The fear tree has two aspects, fear of failure, fear of success, or they're afraid that they actually might succeed. Again, these are subconscious fears. These are not conscious, logical fear at all. A fear of falling off the edge of a cliff keeps you alive, but these subconscious fears will keep you stuck.
If you have a subconscious fear of succeeding, then it might show up as well. If I'm really successful in business and other people find out how will I be talked about at church or in my community or my family, and what will people think about me if I drive that Mercedes or if I'm in a gated community or fly a private jet instead of the commercial airlines, how will others perceive me?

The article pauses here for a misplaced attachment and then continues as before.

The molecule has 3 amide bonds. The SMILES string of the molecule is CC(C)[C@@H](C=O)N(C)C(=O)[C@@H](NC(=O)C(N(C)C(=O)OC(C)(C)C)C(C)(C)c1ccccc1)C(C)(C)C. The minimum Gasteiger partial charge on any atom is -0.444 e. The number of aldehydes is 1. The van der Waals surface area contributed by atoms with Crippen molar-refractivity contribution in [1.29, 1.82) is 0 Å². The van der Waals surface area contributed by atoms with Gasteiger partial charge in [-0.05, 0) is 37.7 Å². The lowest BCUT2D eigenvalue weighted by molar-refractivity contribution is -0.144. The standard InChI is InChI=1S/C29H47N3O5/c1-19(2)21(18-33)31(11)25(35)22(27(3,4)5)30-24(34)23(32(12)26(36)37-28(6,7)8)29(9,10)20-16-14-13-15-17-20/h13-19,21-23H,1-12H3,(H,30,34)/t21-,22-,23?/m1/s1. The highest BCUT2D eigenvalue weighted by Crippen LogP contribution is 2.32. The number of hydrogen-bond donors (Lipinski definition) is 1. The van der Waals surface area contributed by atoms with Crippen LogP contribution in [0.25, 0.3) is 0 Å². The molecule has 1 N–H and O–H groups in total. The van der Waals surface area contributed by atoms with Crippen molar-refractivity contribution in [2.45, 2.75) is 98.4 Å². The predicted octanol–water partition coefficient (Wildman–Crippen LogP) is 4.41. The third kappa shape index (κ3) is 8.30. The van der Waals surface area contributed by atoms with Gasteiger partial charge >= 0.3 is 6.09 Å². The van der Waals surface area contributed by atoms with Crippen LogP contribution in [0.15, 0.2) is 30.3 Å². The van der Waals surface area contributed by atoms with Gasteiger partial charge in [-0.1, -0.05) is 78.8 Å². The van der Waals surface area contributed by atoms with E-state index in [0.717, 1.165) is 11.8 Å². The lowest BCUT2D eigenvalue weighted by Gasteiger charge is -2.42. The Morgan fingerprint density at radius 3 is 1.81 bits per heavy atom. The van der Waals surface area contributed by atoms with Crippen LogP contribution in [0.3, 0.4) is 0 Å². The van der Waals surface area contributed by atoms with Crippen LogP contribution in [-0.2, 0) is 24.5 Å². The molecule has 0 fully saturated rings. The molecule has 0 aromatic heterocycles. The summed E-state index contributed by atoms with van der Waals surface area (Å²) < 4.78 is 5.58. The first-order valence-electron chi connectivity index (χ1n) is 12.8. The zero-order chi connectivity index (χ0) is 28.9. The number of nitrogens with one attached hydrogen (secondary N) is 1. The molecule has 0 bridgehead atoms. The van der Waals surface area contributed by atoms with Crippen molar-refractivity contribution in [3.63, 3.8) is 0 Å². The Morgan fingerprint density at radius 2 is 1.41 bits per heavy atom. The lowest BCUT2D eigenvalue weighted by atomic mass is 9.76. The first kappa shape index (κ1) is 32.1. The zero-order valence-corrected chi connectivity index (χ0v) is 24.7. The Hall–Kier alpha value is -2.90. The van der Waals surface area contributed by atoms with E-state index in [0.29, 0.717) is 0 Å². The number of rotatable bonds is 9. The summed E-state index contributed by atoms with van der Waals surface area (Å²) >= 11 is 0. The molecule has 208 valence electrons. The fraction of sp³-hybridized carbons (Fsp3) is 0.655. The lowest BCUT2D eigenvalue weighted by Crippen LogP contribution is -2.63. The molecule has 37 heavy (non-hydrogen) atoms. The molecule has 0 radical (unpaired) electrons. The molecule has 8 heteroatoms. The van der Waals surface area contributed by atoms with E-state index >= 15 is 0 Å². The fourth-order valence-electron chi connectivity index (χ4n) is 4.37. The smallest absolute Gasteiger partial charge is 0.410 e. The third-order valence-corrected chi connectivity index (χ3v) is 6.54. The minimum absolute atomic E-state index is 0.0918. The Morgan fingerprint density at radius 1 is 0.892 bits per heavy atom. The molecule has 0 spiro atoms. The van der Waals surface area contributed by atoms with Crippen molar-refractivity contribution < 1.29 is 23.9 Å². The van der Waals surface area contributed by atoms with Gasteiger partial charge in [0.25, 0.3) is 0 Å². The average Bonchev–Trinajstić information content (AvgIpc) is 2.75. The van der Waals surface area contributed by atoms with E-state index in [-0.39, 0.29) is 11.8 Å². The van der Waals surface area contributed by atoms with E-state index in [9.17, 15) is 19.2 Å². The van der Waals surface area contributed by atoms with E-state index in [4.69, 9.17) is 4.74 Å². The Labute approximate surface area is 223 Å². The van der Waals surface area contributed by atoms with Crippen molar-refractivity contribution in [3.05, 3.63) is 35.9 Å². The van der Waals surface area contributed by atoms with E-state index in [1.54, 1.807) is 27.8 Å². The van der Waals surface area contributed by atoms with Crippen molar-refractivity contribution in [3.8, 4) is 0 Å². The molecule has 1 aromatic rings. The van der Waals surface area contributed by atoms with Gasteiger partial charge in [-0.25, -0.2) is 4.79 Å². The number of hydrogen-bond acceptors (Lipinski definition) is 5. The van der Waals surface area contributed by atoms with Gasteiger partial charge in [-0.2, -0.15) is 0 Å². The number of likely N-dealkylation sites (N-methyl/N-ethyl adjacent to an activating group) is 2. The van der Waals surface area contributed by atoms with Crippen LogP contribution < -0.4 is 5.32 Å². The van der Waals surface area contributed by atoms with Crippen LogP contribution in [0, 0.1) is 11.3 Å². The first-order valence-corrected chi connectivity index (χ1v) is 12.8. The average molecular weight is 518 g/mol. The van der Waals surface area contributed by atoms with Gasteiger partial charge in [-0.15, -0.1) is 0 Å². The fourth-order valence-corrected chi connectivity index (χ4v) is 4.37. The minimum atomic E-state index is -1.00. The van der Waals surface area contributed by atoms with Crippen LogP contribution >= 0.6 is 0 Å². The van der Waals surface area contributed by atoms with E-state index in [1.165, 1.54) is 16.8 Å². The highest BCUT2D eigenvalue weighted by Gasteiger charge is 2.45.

And I have found that those who come from really tough backgrounds, they struggle with fear of success because they don't want other people to feel bad about their success. Again, these are subconscious fears, but they're legitimate. And I found them in clients that just, they have this fear and scarcity mindset until they can get past these blocks, this mindset, they won't ever build an ideal calendar. They won't set boundaries, they won't be as productive as they possibly can because of the underlying subconscious blocks that are keeping them there.
The transcript is lightly edited for clarity and is a partial transcript- the full interview is on audio. Click here to listen.